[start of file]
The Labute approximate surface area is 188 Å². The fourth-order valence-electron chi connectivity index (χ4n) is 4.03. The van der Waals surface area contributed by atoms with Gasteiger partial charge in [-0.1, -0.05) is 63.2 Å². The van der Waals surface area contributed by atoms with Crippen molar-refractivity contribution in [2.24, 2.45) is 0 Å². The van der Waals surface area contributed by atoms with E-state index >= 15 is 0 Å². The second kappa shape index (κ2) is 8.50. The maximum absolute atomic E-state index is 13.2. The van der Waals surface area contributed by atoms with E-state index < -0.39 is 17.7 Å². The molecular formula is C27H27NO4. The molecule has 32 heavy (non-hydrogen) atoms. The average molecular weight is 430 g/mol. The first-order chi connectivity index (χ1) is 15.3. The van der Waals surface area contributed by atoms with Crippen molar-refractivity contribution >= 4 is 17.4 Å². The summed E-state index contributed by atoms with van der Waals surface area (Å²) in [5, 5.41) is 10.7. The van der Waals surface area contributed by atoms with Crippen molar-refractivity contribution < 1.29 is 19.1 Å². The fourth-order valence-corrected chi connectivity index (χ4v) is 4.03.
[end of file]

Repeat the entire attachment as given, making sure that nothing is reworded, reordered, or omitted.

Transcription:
The Labute approximate surface area is 188 Å². The fourth-order valence-electron chi connectivity index (χ4n) is 4.03. The van der Waals surface area contributed by atoms with Gasteiger partial charge in [-0.1, -0.05) is 63.2 Å². The van der Waals surface area contributed by atoms with Crippen molar-refractivity contribution in [2.24, 2.45) is 0 Å². The van der Waals surface area contributed by atoms with E-state index >= 15 is 0 Å². The second kappa shape index (κ2) is 8.50. The maximum absolute atomic E-state index is 13.2. The van der Waals surface area contributed by atoms with E-state index < -0.39 is 17.7 Å². The molecular formula is C27H27NO4. The molecule has 32 heavy (non-hydrogen) atoms. The average molecular weight is 430 g/mol. The first-order chi connectivity index (χ1) is 15.3. The van der Waals surface area contributed by atoms with Crippen molar-refractivity contribution >= 4 is 17.4 Å². The summed E-state index contributed by atoms with van der Waals surface area (Å²) in [5, 5.41) is 10.7. The van der Waals surface area contributed by atoms with Crippen molar-refractivity contribution < 1.29 is 19.1 Å². The fourth-order valence-corrected chi connectivity index (χ4v) is 4.03.